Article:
The Judeo-Christian view of women has also been an impetus for the rise of the ‘Muslim Woman’ in that it offers a fundamentally different view of women than Islam, going back to the idea of the Original Sin. The Quranic narrative teaches that both Adam and Eve were both equally responsible for their sins and were later forgiven by God, and the pangs of childbirth that are considered punishment for women in the Bible, are actually moments of reward and blessing for women in Islam.
These are examples of the way differences in scripture have given space and authentication to the ‘Muslim Woman’.
The concept of the ‘Muslim Woman’ arose also as a reactionary device on the part of Muslim women living in the West to the idea that Islam was violent both to people outside of the faith and to the weak within its fold. The ‘Muslim Woman’ had to stand up and define herself rather than be labeled oppressed or submissive by the West. All the while, she faced having to explain the very real cases of oppression, domestic violence, and genital mutilation taking place in Muslim countries, and attempting to distinguish these human failings from the teachings of Islam.
As the world moves forward in time and thought, we are witnessing how the ‘Muslim Woman’ is evolving into the champion of choice, the builder of the broken, and in some parts, the religious leader of her clan. Muslim women, like Suraya Pakzad, creator of the Voice of Women Organization in Afghanistan have stepped into advisory positions in the government, invested in charitable and entrepreneurial endeavors and have become star athletes, amongst a myriad of other accomplishments. In 2012, Muslim women boxers will be seen competing in Olympics, with their hijabs on. These roles and capacities have become vastly enriched and enhanced due to the unique narratives that the ‘Muslim woman’ has contributed to them, especially the narratives defying oppression, subjugation and lack of choice.
Muslim women have come to own the notion that we are spiritually, physically, socially, emotionally, politically, and influentially Muslim females. On a journey of both collective introspection and self-reflection, Muslim women also have been at the forefront in producing scholarship that deconstructs this multi-faceted identity. Asma Uddin (Editor-in-Chief of AltMuslimah.com), writes in her article, “The Difficulty of Being a Modern Muslim Woman,” “This self-reflection involves quite a bit of confusion, as it is hard to reconcile the heart-wrenching news of oppression with our daily experience of meeting, interacting with, living among – being – strong, confident, successful Muslim women.”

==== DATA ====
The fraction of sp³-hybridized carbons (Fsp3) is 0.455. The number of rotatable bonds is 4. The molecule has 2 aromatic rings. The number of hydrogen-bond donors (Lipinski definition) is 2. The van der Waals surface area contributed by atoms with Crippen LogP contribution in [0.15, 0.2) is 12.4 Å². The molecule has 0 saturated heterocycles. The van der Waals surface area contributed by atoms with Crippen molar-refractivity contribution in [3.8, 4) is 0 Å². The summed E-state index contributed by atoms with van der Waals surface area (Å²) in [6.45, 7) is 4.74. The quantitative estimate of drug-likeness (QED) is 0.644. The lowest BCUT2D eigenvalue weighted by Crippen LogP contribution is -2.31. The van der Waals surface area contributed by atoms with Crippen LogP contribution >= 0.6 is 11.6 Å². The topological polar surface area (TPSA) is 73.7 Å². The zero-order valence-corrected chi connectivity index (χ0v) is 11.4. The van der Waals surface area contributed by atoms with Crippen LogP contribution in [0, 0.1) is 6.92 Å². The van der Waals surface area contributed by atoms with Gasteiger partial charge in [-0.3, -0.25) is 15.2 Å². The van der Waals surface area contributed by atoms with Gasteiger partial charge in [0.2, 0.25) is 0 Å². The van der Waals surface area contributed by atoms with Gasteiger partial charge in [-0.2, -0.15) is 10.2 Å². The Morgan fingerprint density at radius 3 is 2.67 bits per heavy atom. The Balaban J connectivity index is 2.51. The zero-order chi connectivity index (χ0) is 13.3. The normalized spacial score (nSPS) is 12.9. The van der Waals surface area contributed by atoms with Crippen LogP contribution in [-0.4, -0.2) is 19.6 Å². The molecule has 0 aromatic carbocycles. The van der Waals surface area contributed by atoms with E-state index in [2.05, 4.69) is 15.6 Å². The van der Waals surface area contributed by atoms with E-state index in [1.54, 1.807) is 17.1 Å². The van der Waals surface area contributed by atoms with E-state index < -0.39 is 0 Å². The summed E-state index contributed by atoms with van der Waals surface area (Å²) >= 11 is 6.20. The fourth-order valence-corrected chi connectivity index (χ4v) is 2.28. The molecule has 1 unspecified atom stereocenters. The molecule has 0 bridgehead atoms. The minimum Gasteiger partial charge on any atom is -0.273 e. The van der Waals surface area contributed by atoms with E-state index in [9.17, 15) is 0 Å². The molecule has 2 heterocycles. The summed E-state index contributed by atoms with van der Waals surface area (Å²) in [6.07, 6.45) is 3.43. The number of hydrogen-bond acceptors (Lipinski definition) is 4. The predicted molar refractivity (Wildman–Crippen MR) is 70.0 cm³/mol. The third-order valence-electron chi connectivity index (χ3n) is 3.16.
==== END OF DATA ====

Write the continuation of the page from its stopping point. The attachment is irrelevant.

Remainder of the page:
It is through these vehicles that we are helping to build the collective Muslim identity as well as our own Muslim female identity. Our pursuits are defined and amplified by virtue of these identities, whether conscious or unconscious. This movement to self-understanding has occurred in response to the need for alternative perspectives to improve and diversify the globe. In the future, whenever there is a forum discussing Muslims or Islam, we will naturally emerge as the female Muslim voices. We will retain an authentic and distinct voice that will mold and shape society and politics for generations to come.
Shazia Kamal is a contributing writer to Altmuslimah. This article was originally featured as the first entry in Altmuslimah’s new column Altmuslimah @ On Faith, hosted at the Washington Post/On Faith blog.